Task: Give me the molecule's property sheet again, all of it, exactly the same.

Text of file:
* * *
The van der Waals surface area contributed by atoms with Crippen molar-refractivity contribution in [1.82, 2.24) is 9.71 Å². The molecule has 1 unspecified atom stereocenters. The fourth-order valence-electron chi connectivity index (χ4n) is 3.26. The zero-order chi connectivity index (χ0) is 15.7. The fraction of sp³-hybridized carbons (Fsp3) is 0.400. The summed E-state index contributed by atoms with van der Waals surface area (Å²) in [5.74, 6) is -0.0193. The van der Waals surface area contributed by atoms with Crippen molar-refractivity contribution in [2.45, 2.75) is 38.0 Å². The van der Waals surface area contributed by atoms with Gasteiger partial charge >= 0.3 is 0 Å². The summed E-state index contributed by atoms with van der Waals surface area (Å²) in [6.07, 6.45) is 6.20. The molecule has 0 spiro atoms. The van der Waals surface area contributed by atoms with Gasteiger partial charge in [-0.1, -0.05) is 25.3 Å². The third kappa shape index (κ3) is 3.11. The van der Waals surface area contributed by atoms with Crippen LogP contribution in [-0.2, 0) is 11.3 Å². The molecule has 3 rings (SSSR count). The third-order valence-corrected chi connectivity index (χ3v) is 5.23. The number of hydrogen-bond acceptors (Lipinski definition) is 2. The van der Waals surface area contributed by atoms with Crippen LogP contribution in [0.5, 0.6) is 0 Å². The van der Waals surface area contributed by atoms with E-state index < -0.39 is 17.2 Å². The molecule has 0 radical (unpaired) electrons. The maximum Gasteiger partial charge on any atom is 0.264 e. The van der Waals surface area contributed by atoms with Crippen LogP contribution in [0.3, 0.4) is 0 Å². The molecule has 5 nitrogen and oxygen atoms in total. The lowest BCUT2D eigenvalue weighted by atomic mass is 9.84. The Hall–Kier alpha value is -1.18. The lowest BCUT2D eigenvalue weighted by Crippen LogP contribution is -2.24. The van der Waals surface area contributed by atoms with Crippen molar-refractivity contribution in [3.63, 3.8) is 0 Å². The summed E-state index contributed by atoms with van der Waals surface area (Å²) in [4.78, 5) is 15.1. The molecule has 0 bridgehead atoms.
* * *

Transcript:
The van der Waals surface area contributed by atoms with Crippen molar-refractivity contribution in [1.82, 2.24) is 9.71 Å². The molecule has 1 unspecified atom stereocenters. The fourth-order valence-electron chi connectivity index (χ4n) is 3.26. The zero-order chi connectivity index (χ0) is 15.7. The fraction of sp³-hybridized carbons (Fsp3) is 0.400. The summed E-state index contributed by atoms with van der Waals surface area (Å²) in [5.74, 6) is -0.0193. The van der Waals surface area contributed by atoms with Crippen molar-refractivity contribution in [2.45, 2.75) is 38.0 Å². The van der Waals surface area contributed by atoms with Gasteiger partial charge >= 0.3 is 0 Å². The summed E-state index contributed by atoms with van der Waals surface area (Å²) in [6.07, 6.45) is 6.20. The molecule has 0 spiro atoms. The van der Waals surface area contributed by atoms with Gasteiger partial charge in [-0.1, -0.05) is 25.3 Å². The third kappa shape index (κ3) is 3.11. The van der Waals surface area contributed by atoms with Crippen LogP contribution in [-0.2, 0) is 11.3 Å². The molecule has 3 rings (SSSR count). The third-order valence-corrected chi connectivity index (χ3v) is 5.23. The number of hydrogen-bond acceptors (Lipinski definition) is 2. The van der Waals surface area contributed by atoms with Crippen LogP contribution in [0.5, 0.6) is 0 Å². The van der Waals surface area contributed by atoms with E-state index < -0.39 is 17.2 Å². The molecule has 0 radical (unpaired) electrons. The maximum Gasteiger partial charge on any atom is 0.264 e. The van der Waals surface area contributed by atoms with Crippen LogP contribution in [0.3, 0.4) is 0 Å². The molecule has 5 nitrogen and oxygen atoms in total. The lowest BCUT2D eigenvalue weighted by atomic mass is 9.84. The Hall–Kier alpha value is -1.18. The lowest BCUT2D eigenvalue weighted by Crippen LogP contribution is -2.24. The van der Waals surface area contributed by atoms with Crippen molar-refractivity contribution in [3.63, 3.8) is 0 Å². The summed E-state index contributed by atoms with van der Waals surface area (Å²) in [4.78, 5) is 15.1. The molecule has 0 bridgehead atoms.